The hennin was never so beautifully portrayed as by Rogier van der Weyden in his 1455 portrait of an unknown lady, reproduced at right.  This lady wears a short or “truncated” gold hennin with its customary black loop on the forehead and sheer veil covering it.  Careful inspection shows that the veil comes so low on the lady’s face that it covers her eyebrows.  Creases in the veil are apparent and are evidence of the use of a linen press, an expensive piece of furniture not everyone owned and therefore, the creases may be meant to display wealth.

As mentioned earlier, other styles of hennin existed in other decades and other countries, some tall and pointed, others sitting on the head at odd angles.  Basic similarities to can der Weyden’s lady’s hennin remain: the hair pulled tightly back from the forehead and the curious loop at the front.  One might wonder if the hennin was ever worn alone.  Our investigation of this question answers in the positive but with a caveat:  veilless hennins seem to appear only on girls not yet of marriageable age in the portraiture.  As shown in Memling’s 1484 “Triptych of the Family Moreel”, two girls in the background wear hennins without veils.  They also appear to have their hair hanging loose behind them, indicating that their hennin do not continue around to the backs of their heads, a feature we know is not true of adult hennins because of the plethora of pictures of them from behind.  In all other ways, these hennins are worn in a manner identical to the adult hennin.  But it is clear the going without a veil is restricted to children.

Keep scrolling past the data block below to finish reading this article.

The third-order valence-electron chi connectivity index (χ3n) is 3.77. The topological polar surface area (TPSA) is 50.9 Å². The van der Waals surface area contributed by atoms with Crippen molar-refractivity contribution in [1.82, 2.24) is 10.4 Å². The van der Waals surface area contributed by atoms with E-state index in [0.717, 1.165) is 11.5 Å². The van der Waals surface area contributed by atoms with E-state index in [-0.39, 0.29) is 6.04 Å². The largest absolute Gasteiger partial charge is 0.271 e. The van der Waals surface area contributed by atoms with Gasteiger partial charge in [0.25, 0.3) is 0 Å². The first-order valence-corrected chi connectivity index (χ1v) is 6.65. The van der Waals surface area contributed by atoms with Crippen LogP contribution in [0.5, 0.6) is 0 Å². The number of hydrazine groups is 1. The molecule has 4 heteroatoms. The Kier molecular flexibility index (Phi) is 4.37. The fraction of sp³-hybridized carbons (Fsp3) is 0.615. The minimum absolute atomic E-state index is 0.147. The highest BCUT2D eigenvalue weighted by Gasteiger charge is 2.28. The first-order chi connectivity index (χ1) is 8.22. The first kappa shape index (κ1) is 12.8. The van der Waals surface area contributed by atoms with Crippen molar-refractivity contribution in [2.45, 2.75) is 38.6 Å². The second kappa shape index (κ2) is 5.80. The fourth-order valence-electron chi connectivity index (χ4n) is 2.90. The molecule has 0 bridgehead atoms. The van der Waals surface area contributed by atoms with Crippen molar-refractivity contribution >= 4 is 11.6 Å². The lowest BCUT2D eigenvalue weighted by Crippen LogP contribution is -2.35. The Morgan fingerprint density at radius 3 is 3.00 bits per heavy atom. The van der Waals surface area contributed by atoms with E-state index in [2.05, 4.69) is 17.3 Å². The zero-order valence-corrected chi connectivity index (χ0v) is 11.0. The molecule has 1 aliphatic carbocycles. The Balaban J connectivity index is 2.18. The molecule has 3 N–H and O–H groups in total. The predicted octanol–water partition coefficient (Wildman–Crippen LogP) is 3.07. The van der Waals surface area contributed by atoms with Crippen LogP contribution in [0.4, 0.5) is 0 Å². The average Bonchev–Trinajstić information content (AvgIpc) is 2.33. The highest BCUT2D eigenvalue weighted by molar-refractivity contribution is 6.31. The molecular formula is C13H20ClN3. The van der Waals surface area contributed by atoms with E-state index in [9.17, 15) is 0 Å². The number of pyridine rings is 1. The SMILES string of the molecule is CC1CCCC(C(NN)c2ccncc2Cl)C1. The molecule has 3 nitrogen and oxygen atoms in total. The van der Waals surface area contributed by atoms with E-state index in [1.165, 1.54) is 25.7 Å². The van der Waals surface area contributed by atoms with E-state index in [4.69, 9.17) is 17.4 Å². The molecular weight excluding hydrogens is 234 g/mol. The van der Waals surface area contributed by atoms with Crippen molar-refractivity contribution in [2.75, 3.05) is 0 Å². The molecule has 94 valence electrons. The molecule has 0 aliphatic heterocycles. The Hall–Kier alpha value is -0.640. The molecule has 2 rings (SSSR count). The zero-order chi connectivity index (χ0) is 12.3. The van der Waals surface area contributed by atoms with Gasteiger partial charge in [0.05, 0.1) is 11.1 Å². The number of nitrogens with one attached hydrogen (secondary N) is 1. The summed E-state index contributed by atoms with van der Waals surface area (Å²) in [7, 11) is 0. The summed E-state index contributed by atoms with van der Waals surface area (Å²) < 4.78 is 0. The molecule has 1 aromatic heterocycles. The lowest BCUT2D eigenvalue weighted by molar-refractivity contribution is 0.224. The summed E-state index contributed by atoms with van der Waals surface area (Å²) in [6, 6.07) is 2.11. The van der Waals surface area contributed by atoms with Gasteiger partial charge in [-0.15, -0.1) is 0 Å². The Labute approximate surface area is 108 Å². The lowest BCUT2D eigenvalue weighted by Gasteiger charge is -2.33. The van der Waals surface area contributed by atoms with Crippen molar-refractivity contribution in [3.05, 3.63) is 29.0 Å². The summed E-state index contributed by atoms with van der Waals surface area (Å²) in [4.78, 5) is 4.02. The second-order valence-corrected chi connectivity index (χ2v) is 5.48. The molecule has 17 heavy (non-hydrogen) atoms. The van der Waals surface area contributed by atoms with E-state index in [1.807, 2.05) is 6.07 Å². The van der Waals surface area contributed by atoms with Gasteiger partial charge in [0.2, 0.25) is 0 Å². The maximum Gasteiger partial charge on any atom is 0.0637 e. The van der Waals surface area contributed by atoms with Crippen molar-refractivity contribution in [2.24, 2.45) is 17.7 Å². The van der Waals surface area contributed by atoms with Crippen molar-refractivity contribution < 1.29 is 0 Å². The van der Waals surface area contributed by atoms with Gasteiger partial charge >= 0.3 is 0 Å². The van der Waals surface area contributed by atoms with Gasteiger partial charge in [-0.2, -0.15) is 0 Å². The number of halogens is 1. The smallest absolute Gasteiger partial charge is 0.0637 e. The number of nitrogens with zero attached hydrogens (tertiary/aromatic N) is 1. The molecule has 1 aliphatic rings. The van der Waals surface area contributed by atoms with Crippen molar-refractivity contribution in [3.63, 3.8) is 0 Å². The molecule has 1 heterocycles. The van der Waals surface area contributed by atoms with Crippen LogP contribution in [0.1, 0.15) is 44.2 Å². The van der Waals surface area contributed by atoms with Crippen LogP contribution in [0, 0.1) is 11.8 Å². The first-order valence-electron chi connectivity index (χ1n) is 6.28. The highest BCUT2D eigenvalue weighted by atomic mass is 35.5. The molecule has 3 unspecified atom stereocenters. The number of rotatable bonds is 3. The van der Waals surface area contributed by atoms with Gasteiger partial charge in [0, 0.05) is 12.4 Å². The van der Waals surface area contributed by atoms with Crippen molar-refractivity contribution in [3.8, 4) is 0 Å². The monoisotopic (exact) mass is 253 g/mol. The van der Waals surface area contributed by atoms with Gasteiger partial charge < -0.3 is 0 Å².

Another variation of the hennin is the presense of lappets around the face, a feature often called “The Burgundian Hennin” since it is seen so often on noblewomen from Burgundy in this period.  This appears to be a later development of the hennin, but the lappetless hennin can still be seen in contemporary pictures, so one style did not replace the other.  In this style, the veil moves farther back on the hennin and black lappets frame the face of the wearer in their stead.  Futher exploration of contemporary manuscript illuminations and portraits reveal that this may not be lappets attached to the hennin but rather a hood worn under it, much like the earliest French hoods of the Tudor period.  In a few pictures from the period, the same woman is shown in the same clothing sans hennin with a hood in the same colour as her lappets on her head.  This, along with the evidence of hoods in the following decades, leads this researcher to believe that the lappets were hoods worn under the hennin at least some of the time.